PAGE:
I am a big fan of Mr Drucker’s statement: ‘Culture eats strategy for breakfast.’ With 77 per cent of people saying they would consider a company’s culture before applying for a job and more than half considering it more important than salary, this statement never gets old.
Evolving company cultures is not easy, especially when you work with nearly 30,000 people across 28 diverse markets on three continents. With a global pandemic in the mix and remote working from one day to the next, things become even more challenging.
Let’s take a few steps back. I joined Coca-Cola HBC two years ago, with an ambitious plan to unlock a new culture of sharing and learning where people radiate and activate purpose. What I found when I arrived was already solid – a culture of performance, with passionate and resilient people, driven and energised by results. The feeling of being a family with a ‘work hard, play hard’ attitude complemented the picture. We began our transformational journey with unlearning and relearning behaviours and mindsets, together with our leaders, focusing on more cross-functional collaboration and on how we achieve our results.
When the pandemic struck, our culture faced the ultimate test. For everyone’s safety, we asked our colleagues who could work from home to do so and most of them still are. We implemented strict health and safety measures for our colleagues in production and those working in the markets, and secured a constant supply of protective equipment for them.
Our focus on employee wellbeing also had to change from one day to the next. In line with that, we shifted fully to digital working across all domains, while enabling networking and collaboration and maintaining productivity at the same time. Ongoing dialogue and listening, as well as constant check-ins with team members and their personal situations, helped us to get through 2020.
Our employee assistance programme, which is available for all our people and their families, continues to offer additional 24/7 professional, free and confidential support to our colleagues, and has helped many through personal challenging situations.
Maintaining visible and engaging leadership to take care of our people in a transparent and authentic way was crucial. We held regular virtual meet-ups with senior management, reinforced messages from our senior leaders, and supported our managers to support their teams.
We constantly stayed in touch by running pulse surveys to see how people were doing and how we could help them. And we acted upon their pulse feedback in real-time. Our mobile feedback app also became prominent as it allowed teams, colleagues and everyone to stay connected and provided an additional opportunity to ensure we offered the right level of support.
We provided a range of virtual opportunities for our colleagues to interact and learn in the new normal. With summer festivals being cancelled, we set up our own first virtual learning festival (10 days, three stages, 40+ inspirational speakers and more than 5,000 participants). All participants also contributed to a good cause, which led to a €20,000 charitable grant for an NGO.
The strength of our culture shift also showed in many other creative ways: colleagues setting up cooking classes for others, and organising virtual coffee meetings and after-work drinks, as well as supporting each other throughout the year one to one. We also celebrated the holiday season by creating our first virtual Christmas festival, thanks to our amazing people. This was culture live in the making.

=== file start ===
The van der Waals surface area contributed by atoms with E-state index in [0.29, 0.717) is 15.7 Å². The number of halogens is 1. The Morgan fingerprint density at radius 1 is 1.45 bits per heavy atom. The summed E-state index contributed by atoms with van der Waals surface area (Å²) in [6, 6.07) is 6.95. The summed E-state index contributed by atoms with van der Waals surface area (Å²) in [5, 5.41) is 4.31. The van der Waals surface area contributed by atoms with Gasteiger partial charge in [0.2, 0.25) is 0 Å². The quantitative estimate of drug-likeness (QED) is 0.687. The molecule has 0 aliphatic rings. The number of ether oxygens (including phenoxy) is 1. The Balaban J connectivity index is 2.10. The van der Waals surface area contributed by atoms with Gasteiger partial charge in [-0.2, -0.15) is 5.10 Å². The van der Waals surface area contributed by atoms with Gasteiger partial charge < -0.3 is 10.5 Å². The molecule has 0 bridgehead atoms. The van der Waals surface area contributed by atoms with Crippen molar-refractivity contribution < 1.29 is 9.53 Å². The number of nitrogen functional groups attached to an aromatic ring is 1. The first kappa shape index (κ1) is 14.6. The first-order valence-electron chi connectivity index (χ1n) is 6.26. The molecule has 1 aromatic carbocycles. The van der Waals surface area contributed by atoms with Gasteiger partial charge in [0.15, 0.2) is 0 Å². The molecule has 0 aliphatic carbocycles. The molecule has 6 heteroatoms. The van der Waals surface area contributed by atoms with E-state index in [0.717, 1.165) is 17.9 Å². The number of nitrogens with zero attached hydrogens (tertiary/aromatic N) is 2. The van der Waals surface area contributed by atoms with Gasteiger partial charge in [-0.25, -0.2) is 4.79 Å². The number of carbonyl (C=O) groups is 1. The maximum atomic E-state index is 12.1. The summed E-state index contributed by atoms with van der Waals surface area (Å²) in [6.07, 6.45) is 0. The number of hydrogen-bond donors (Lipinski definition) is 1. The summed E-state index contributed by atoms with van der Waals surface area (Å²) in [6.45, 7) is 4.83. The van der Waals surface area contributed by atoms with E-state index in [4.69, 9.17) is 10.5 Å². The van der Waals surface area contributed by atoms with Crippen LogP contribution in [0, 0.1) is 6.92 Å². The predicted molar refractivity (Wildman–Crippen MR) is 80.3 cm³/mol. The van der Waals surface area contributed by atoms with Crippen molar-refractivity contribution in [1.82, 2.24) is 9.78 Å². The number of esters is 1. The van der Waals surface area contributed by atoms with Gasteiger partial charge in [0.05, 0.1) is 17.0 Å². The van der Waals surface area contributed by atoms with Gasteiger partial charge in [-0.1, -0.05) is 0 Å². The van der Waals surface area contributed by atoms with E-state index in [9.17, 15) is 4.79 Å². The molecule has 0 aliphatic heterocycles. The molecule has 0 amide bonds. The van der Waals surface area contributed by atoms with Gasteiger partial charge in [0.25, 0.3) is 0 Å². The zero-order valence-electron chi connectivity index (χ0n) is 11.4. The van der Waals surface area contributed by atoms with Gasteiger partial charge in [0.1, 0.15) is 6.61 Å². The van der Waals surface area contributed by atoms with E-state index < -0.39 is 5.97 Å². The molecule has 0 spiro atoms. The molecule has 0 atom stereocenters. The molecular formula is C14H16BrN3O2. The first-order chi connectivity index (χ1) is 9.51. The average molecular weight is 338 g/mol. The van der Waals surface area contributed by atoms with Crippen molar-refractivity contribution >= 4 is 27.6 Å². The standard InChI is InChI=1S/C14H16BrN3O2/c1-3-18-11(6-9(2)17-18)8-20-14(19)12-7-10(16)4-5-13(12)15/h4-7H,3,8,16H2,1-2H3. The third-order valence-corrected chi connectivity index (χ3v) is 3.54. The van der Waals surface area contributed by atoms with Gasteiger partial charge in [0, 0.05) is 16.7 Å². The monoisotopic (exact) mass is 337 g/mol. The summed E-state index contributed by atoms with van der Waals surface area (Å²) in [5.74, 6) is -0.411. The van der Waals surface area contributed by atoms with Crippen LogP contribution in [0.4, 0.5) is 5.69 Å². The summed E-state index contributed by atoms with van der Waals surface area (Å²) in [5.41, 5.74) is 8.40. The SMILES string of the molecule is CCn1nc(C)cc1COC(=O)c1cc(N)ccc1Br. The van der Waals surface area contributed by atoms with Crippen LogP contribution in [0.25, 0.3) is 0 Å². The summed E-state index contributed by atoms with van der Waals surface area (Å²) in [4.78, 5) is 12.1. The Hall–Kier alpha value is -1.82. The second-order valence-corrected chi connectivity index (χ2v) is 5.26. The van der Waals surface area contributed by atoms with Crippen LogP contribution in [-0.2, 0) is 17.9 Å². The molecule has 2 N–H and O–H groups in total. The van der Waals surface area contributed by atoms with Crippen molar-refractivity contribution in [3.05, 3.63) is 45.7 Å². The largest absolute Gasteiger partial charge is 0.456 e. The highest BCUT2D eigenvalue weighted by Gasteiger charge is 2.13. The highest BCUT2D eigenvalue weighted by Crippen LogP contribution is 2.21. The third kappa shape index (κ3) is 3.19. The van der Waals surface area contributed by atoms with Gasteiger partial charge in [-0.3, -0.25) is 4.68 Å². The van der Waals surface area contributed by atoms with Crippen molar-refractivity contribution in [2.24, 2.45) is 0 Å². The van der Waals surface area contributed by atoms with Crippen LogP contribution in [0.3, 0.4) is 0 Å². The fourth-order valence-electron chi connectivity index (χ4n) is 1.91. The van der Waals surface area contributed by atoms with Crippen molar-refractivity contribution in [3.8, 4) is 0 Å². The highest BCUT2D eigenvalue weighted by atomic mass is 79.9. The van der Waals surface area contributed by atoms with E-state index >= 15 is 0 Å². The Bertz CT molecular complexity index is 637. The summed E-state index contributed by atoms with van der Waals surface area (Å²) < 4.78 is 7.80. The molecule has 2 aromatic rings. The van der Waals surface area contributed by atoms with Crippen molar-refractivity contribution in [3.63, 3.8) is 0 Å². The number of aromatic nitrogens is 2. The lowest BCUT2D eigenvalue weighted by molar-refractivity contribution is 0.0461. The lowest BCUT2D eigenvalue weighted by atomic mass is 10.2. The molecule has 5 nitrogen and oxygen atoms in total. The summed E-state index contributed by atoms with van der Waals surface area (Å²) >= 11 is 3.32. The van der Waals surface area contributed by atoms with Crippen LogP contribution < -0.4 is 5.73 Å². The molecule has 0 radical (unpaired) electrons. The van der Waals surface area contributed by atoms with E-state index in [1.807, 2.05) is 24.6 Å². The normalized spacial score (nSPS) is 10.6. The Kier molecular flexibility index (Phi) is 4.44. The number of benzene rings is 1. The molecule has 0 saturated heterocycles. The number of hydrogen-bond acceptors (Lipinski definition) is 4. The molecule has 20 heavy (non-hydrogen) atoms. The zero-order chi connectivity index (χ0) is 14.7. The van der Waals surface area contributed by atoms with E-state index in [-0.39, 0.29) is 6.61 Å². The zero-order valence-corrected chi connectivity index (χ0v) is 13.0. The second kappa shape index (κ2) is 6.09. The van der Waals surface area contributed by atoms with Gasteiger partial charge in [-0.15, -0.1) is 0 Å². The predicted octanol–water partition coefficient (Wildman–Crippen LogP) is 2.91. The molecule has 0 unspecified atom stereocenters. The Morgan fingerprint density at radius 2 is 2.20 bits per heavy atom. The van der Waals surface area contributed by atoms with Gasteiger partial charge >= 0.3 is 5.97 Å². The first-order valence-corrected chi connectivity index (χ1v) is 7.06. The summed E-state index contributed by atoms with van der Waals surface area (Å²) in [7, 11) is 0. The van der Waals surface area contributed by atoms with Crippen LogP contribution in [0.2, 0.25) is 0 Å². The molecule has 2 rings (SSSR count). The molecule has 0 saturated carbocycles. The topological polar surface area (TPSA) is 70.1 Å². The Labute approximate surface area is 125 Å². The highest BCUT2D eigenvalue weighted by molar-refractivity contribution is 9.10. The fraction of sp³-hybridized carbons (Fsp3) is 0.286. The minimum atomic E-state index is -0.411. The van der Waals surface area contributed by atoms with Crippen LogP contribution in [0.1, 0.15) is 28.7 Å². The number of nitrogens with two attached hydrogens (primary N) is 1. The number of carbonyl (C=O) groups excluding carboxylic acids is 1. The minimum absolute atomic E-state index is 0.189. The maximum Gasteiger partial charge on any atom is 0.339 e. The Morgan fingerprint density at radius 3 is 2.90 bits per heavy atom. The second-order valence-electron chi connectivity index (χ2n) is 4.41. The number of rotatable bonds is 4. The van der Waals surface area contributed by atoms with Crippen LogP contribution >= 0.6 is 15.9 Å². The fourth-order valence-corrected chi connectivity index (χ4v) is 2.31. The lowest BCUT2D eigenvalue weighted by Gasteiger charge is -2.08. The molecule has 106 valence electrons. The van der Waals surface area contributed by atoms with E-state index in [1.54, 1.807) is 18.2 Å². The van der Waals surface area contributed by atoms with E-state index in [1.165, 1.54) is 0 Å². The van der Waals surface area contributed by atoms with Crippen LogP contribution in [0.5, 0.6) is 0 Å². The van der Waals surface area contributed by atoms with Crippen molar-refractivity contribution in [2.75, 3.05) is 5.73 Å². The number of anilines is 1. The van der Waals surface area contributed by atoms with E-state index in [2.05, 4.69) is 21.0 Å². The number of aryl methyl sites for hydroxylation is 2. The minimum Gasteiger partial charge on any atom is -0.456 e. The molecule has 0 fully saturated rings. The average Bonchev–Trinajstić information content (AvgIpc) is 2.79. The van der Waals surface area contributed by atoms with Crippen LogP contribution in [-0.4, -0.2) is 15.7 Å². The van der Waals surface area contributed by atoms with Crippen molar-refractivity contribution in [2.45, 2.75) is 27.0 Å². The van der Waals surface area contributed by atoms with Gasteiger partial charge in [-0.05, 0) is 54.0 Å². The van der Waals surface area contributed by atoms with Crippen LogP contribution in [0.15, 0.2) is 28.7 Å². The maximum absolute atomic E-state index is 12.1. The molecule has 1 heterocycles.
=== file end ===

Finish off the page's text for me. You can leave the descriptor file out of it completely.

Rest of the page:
We digitised the entire employee experience and activated new digital learning platforms, available anytime and on any device across all our 28 markets. We also introduced a digital platform for mentoring and coaching, which we scaled up and democratised. This enabled us to make it accessible to everyone virtually and support our 30,000 staff through the pandemic and beyond. As a result, we received the 2020 CIPD People Management award for the best mentoring initiative, and are the subject of a Gartner case study as proof that our approach is working.
With Opportunity Marketplace, an online platform where people publicise and support short-term projects, we further encouraged cross-country and cross-functional collaboration and helped our people acquire new skills through projects, enhance their personal network and learn new skills. For our new colleagues, we have digitised and fully automated onboarding, aiming to provide a great employee experience from the very start to connect to our culture.
Despite all initiatives, the biggest culture shift was that we empowered our people and trusted them to make the right decisions. At the end of 2020, our sustainable engagement index remained high. Collaboration scored high, with almost 90 per cent of people saying colleagues are willing to help each other even if this means doing something outside their usual activities.
Despite a challenging year, more than 90 per cent of our employees feel proud to be part of Coca-Cola HBC, indicating the strength of the culture we build together.
Upon reflection, 2020 was a truly unique year. Despite all the tragedies and challenges we had to experience, it also helped us in new ways – we experimented and we reinvented ourselves, and we continue to do so. The key thing we learned was that nothing is set in stone and any crisis can easily be turned into opportunity if you are up for it. Everything we co-created in 2020 shifted our culture, thanks to our amazing leadership and culture team and the Coca-Cola HBC HR teams that have made this all happen. They’ve built strong foundations for the future of work – a fine achievement.
Thorsten Klein is group director for leadership and culture at Coca-Cola HBC